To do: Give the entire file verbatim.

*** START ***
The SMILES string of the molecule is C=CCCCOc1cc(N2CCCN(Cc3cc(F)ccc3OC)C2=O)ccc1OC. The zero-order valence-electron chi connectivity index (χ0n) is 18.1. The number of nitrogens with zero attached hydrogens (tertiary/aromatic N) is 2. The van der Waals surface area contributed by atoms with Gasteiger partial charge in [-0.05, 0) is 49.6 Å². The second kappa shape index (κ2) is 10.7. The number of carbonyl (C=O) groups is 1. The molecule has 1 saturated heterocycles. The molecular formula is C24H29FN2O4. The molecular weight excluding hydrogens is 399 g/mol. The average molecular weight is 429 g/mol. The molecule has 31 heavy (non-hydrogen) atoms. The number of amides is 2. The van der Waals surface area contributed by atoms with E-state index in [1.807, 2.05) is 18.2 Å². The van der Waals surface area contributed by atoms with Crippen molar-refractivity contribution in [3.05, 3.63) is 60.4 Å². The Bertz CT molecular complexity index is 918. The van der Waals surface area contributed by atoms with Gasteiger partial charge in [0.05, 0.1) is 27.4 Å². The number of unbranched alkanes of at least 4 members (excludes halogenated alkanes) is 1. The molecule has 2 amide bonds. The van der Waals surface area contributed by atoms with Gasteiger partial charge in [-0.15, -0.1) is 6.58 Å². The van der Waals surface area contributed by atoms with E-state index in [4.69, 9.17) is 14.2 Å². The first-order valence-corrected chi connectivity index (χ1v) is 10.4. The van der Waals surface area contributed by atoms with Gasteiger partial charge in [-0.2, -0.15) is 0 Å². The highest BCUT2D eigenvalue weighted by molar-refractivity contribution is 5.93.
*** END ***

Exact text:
The SMILES string of the molecule is C=CCCCOc1cc(N2CCCN(Cc3cc(F)ccc3OC)C2=O)ccc1OC. The zero-order valence-electron chi connectivity index (χ0n) is 18.1. The number of nitrogens with zero attached hydrogens (tertiary/aromatic N) is 2. The van der Waals surface area contributed by atoms with Gasteiger partial charge in [-0.05, 0) is 49.6 Å². The second kappa shape index (κ2) is 10.7. The number of carbonyl (C=O) groups is 1. The molecule has 1 saturated heterocycles. The molecular formula is C24H29FN2O4. The molecular weight excluding hydrogens is 399 g/mol. The average molecular weight is 429 g/mol. The molecule has 31 heavy (non-hydrogen) atoms. The number of amides is 2. The van der Waals surface area contributed by atoms with E-state index in [1.807, 2.05) is 18.2 Å². The van der Waals surface area contributed by atoms with Crippen molar-refractivity contribution in [3.05, 3.63) is 60.4 Å². The Bertz CT molecular complexity index is 918. The van der Waals surface area contributed by atoms with Gasteiger partial charge in [0.05, 0.1) is 27.4 Å². The number of unbranched alkanes of at least 4 members (excludes halogenated alkanes) is 1. The molecule has 2 amide bonds. The van der Waals surface area contributed by atoms with Gasteiger partial charge in [-0.15, -0.1) is 6.58 Å². The van der Waals surface area contributed by atoms with E-state index in [4.69, 9.17) is 14.2 Å². The first-order valence-corrected chi connectivity index (χ1v) is 10.4. The van der Waals surface area contributed by atoms with Gasteiger partial charge in [-0.2, -0.15) is 0 Å². The highest BCUT2D eigenvalue weighted by molar-refractivity contribution is 5.93.